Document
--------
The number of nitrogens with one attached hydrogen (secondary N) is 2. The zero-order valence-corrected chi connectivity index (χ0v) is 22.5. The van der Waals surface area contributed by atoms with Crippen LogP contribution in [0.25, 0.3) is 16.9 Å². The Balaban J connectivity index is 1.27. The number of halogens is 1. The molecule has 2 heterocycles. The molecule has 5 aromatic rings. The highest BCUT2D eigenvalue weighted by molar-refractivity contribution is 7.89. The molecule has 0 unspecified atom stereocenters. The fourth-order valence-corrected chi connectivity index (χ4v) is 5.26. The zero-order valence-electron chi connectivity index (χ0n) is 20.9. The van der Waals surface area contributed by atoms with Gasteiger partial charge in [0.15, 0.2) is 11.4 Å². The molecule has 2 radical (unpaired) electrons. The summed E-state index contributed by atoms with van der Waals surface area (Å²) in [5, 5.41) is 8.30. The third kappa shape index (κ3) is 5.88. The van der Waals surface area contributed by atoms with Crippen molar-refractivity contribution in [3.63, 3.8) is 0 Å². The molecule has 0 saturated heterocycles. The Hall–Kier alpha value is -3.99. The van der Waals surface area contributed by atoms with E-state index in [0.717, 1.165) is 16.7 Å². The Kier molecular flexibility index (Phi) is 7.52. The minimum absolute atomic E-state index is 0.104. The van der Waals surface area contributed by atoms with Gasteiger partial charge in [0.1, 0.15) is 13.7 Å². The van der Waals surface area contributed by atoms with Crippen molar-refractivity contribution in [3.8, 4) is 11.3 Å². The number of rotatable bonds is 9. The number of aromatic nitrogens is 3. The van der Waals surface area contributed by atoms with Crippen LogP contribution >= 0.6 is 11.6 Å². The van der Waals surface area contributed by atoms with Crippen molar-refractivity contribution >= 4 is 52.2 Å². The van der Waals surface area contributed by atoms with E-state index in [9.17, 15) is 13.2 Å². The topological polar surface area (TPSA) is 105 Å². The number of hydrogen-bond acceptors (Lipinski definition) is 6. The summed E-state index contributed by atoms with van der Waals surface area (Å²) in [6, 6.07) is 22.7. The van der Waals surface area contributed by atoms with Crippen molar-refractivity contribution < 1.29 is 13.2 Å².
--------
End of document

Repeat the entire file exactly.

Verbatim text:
The number of nitrogens with one attached hydrogen (secondary N) is 2. The zero-order valence-corrected chi connectivity index (χ0v) is 22.5. The van der Waals surface area contributed by atoms with Crippen LogP contribution in [0.25, 0.3) is 16.9 Å². The Balaban J connectivity index is 1.27. The number of halogens is 1. The molecule has 2 heterocycles. The molecule has 5 aromatic rings. The highest BCUT2D eigenvalue weighted by molar-refractivity contribution is 7.89. The molecule has 0 unspecified atom stereocenters. The fourth-order valence-corrected chi connectivity index (χ4v) is 5.26. The zero-order valence-electron chi connectivity index (χ0n) is 20.9. The van der Waals surface area contributed by atoms with Gasteiger partial charge in [0.15, 0.2) is 11.4 Å². The molecule has 2 radical (unpaired) electrons. The summed E-state index contributed by atoms with van der Waals surface area (Å²) in [5, 5.41) is 8.30. The third kappa shape index (κ3) is 5.88. The van der Waals surface area contributed by atoms with Crippen molar-refractivity contribution in [3.63, 3.8) is 0 Å². The molecule has 0 saturated heterocycles. The Hall–Kier alpha value is -3.99. The van der Waals surface area contributed by atoms with E-state index in [0.717, 1.165) is 16.7 Å². The Kier molecular flexibility index (Phi) is 7.52. The minimum absolute atomic E-state index is 0.104. The van der Waals surface area contributed by atoms with Gasteiger partial charge in [0.1, 0.15) is 13.7 Å². The van der Waals surface area contributed by atoms with Crippen molar-refractivity contribution in [3.8, 4) is 11.3 Å². The number of rotatable bonds is 9. The number of aromatic nitrogens is 3. The van der Waals surface area contributed by atoms with Crippen LogP contribution >= 0.6 is 11.6 Å². The van der Waals surface area contributed by atoms with Crippen molar-refractivity contribution >= 4 is 52.2 Å². The van der Waals surface area contributed by atoms with E-state index in [9.17, 15) is 13.2 Å². The topological polar surface area (TPSA) is 105 Å². The number of hydrogen-bond acceptors (Lipinski definition) is 6. The summed E-state index contributed by atoms with van der Waals surface area (Å²) in [6, 6.07) is 22.7. The van der Waals surface area contributed by atoms with Crippen molar-refractivity contribution < 1.29 is 13.2 Å².